The Soft Power of Russian Energy Imperialism

Here’s a quick pop quiz: Russia may not be a reliable energy partner for Europe because… A) state control over Gazprom and Rosneft guides decisions toward political, not commercial interests, as demonstrated by recent supply cut offs, unlawful expropriations, and hostility toward foreign investors. B) the Kremlin promotes non-competitive policies and encourages monopoly. C) because Russia is going to run out of natural gas. Well perhaps answer D), all of the above, may be the most appropriate, but today I wanted to give some attention to the issue of a looming gas shortage in Russia, as I feel that the decisions that have led us to the current situation speak volumes about the Russian government’s outlook on managing energy supplies in the context of playing energy politics.

Russian Energy

Russia’s energy monopolies are undermining security of supply

In a cursory glance at the literature of imperialism, you often see the comparison between a type of “hard” imperialism, as practiced by the British at their peak of power, and a “soft” imperialism as characterized by the Pax Americana. Instead of armed garrisons and a union jack upon which the sun never set, the Americans discovered that business ties, Hollywood, and backdoor influence peddling was a more efficient way to shape outcomes in foreign countries. In some ways, Russian energy imperialism functions in the same ways. The hard power of the energy weapon can be exercised with overt cut offs and threats of forming a premature gas cartel, but state control over oil and gas can also be exercised more softly to further the business objectives of the national champions in acquiring assets abroad and non-energy assets locally (such as media). The frenzy of Gazprom’s MoAs and pipeline projects represents the fruits of the soft power approach, happening everywhere from Venezuela to Algeria to Italy to Germany to Hungary to Bulgaria and Greece. So much capital to dedicate to these ventures while production withers. It is precisely this insistence on spending oil and gas revenues on acquisitions instead of funding the development of new fields that is the driving force behind Russia’s coming natural gas shortage. How is it possible, you may ask, that the country with more than 26% global reserves, totaling more than 47 billion cubic meters, could possibly come up short? According to a recent important study by Alan Riley and Frank Umbach, Gazprom has spent nearly 18 billion euros outside the gas sector between 2003 and 2006 in an effort to acquire upstream assets in Europe and in neighboring transit countries. This combined with the disastrous policy toward foreign investors (49% maximum ownership in an energy company, monopoly pipeline operator), and Russia is looking more and more at risk to experience a gas shortfall. In exercising its soft power, the siloviki running Russia’s energy policy are placing a premium on expanding Gazprom’s tentacles while they can – actually being able to produce the gas in the future seems to be of secondary concern. In Riley and Umbach’s estimation, it is Germany that could become the biggest victim of the supply shortfalls in Russia:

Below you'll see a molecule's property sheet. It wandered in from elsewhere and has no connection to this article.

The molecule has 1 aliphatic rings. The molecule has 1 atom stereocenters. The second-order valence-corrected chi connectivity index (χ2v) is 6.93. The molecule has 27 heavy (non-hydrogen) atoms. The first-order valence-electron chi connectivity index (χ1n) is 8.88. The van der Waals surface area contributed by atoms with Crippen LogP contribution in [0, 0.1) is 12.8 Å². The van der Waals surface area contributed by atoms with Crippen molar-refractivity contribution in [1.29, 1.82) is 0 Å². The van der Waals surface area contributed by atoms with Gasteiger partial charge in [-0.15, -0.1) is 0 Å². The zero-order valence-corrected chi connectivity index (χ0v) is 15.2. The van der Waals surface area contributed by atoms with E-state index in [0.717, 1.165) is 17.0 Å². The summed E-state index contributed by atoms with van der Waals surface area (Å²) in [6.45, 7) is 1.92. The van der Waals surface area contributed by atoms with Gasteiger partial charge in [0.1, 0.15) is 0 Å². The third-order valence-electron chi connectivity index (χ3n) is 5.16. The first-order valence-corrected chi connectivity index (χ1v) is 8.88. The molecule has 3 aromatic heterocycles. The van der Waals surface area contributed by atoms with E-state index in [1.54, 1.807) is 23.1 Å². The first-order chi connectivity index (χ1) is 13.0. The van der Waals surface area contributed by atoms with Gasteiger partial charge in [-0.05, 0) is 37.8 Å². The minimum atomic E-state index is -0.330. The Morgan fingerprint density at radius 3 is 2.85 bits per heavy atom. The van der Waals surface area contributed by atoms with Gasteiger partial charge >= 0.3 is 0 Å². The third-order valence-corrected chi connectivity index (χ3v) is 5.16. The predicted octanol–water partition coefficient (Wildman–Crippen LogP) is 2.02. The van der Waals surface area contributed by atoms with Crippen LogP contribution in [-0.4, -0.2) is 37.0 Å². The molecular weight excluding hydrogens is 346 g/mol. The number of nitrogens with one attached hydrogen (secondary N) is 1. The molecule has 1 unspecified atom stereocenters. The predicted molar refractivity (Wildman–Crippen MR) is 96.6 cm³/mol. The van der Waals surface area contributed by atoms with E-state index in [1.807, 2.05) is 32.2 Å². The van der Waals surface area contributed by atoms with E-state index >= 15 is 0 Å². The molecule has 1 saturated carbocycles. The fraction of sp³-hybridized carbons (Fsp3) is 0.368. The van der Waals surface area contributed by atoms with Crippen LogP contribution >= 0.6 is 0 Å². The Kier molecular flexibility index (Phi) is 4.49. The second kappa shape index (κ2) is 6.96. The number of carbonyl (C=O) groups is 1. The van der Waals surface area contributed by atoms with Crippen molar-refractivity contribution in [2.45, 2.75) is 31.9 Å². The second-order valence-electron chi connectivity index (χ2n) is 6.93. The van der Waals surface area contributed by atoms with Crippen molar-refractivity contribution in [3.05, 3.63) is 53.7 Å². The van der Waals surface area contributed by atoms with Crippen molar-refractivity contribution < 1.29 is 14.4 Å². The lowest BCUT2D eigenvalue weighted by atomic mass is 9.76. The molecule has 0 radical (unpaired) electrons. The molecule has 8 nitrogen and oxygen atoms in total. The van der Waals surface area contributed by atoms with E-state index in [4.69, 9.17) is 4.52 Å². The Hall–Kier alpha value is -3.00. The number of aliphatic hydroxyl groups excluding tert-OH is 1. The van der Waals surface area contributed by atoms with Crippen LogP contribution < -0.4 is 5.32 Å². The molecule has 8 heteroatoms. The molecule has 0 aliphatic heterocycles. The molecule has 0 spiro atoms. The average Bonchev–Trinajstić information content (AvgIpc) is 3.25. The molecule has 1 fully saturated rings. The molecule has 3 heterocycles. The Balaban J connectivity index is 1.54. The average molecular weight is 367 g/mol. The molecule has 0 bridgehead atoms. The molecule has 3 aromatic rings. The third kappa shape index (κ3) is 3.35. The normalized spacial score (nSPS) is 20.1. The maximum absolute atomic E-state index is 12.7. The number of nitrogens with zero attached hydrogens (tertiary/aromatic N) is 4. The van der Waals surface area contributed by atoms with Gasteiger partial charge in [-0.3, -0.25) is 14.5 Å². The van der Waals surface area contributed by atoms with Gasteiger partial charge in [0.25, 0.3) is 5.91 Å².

However, from both a European and a strategic, economic standpoint, it is Germany, not Central or Eastern Europe, that faces the gravest threat. Dramatic reductions in natural gas deliveries could cause tremendous turbulence in the German economy. Due to the country’s size, these could spread to all of Europe. The situation is even more precarious for Germany because the shortfalls are likely to occur long before the Baltic Sea pipeline (Nord Stream) launched by ex-chancellor Schröder is connected to the network. Any shortfalls would hit the western EU states first and hardest, despite contractual agreements. This is especially true of Germany: as the largest European investor in Russia it would face lower and uncertain natural gas deliveries, and it would have reason to fear that its foreign investments in Russia would decline in value since any such shortfalls would cause the Russian economy to contract. The prospect of such shortfalls in natural gas delivery to Germany underscores the danger of pursuing a bilateral Sonderweg with Russia within the European Union. The Baltic Sea pipeline could prove to be a strategic mistake for Germany: on the one hand, the pipeline means increased dependence on Russian natural gas (which, when the pipeline is completed, will account for 60 percent of all gas imports, as compared to 42 percent in 2006). On the other hand, Germany has failed to persuade Russia to liberalize its energy markets. It has not secured the free flow of capital or the protection of foreign investors’ property rights, both of which are necessary to ensure the availability and supply of natural gas.

In conclusion, this report makes the typical call for stronger European efforts to bring Russia into a fair and equitable rule-based environment like the Energy Charter to get Moscow to recognize its contractual obligations and water down the political edge that energy policy has assumed. But so far the signs are not encouraging. Even the closest friends of the Kremlin in Berlin have been unable to coax Russia toward a liberalization of its energy markets, leading some to believe that the KGB instincts in the leadership not only can’t tolerate political competition, but also can’t stand to sit by and watch an unfettered market operate naturally.